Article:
Border agents no longer have complete discretion to search your phone and computer at the border.  They now need to have reasons for suspicion of unlawful intent before demanding to search electronics.  On November 12, 2019, U.S. District Judge Denise Casper said there must be a reasonable suspicion that the devices contain contraband — such as child pornography or classified information — before the search.  The ruling, however, did not go so far as to require warrants for searches of electronic devices, but the Judge concluded that the border search exception to the Fourth Amendment does not give CBP officers an unfettered ability to search electronic devices.  Casper said she was requiring reasonable suspicion, rather than a warrant justified by probable cause, because travelers have a reduced expectation of privacy at the border and the government has an interest in maintaining “territorial integrity.”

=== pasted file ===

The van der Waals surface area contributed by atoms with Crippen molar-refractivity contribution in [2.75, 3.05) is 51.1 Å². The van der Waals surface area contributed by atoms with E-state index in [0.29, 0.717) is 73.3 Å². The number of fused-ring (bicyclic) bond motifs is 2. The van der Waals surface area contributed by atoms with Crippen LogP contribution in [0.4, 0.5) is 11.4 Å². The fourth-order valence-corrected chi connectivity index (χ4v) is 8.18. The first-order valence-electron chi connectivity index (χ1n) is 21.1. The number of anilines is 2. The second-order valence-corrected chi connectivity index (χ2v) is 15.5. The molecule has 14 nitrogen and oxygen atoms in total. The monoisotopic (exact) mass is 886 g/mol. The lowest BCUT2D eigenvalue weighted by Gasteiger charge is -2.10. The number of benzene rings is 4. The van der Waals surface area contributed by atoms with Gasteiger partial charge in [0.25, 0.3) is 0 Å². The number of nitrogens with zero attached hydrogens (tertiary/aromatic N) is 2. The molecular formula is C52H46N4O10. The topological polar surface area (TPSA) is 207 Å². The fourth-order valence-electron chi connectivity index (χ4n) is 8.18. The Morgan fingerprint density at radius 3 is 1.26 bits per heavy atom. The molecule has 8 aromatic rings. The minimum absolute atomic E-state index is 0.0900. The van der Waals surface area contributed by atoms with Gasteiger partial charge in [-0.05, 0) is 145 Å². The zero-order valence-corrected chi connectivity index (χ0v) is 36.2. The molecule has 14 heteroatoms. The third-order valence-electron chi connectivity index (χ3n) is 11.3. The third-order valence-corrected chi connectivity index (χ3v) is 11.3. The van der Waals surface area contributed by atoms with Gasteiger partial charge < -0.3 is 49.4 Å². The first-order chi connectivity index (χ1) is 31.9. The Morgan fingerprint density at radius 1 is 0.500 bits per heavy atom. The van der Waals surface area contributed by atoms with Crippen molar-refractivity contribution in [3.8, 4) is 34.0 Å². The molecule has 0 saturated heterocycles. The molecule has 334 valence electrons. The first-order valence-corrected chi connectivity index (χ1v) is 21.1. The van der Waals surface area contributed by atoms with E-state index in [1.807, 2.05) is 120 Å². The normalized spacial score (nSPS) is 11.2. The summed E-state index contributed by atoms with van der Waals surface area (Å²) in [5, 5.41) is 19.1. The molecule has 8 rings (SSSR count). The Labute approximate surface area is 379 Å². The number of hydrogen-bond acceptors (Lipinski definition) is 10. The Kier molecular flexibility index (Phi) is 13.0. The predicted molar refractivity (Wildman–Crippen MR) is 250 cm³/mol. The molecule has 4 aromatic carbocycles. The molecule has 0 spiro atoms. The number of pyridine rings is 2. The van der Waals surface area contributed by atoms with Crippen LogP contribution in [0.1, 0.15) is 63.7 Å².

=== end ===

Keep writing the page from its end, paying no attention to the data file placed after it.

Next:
The number of electronic device searches at U.S. ports of entry has recently increased significantly. Last year, CBP conducted more than 33,000 searches, almost four times the number from just three years prior. This new ruling is a major victory for privacy rights.

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